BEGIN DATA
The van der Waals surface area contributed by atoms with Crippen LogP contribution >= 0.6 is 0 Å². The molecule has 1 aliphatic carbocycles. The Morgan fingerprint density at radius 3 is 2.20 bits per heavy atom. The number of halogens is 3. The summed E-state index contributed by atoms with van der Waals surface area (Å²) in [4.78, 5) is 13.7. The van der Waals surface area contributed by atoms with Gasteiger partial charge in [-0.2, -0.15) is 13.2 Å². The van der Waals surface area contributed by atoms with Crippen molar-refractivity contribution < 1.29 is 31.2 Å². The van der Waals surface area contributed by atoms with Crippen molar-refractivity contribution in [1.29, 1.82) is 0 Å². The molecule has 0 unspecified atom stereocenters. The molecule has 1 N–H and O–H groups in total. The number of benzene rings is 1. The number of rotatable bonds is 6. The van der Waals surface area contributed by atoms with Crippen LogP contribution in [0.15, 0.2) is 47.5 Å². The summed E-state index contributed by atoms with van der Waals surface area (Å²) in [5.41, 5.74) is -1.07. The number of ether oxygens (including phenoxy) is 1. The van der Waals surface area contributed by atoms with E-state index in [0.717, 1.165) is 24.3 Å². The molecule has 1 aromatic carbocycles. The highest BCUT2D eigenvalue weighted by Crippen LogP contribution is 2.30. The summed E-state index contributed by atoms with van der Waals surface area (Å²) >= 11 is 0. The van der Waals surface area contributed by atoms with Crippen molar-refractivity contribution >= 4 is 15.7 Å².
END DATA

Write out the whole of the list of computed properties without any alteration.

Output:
The van der Waals surface area contributed by atoms with Crippen LogP contribution >= 0.6 is 0 Å². The molecule has 1 aliphatic carbocycles. The Morgan fingerprint density at radius 3 is 2.20 bits per heavy atom. The number of halogens is 3. The summed E-state index contributed by atoms with van der Waals surface area (Å²) in [4.78, 5) is 13.7. The van der Waals surface area contributed by atoms with Gasteiger partial charge in [-0.2, -0.15) is 13.2 Å². The van der Waals surface area contributed by atoms with Crippen molar-refractivity contribution < 1.29 is 31.2 Å². The van der Waals surface area contributed by atoms with Crippen molar-refractivity contribution in [1.29, 1.82) is 0 Å². The molecule has 0 unspecified atom stereocenters. The molecule has 1 N–H and O–H groups in total. The number of benzene rings is 1. The number of rotatable bonds is 6. The van der Waals surface area contributed by atoms with Crippen LogP contribution in [0.15, 0.2) is 47.5 Å². The summed E-state index contributed by atoms with van der Waals surface area (Å²) in [5.41, 5.74) is -1.07. The number of ether oxygens (including phenoxy) is 1. The van der Waals surface area contributed by atoms with E-state index in [0.717, 1.165) is 24.3 Å². The molecule has 1 aromatic carbocycles. The highest BCUT2D eigenvalue weighted by Crippen LogP contribution is 2.30. The summed E-state index contributed by atoms with van der Waals surface area (Å²) >= 11 is 0. The van der Waals surface area contributed by atoms with Crippen molar-refractivity contribution >= 4 is 15.7 Å².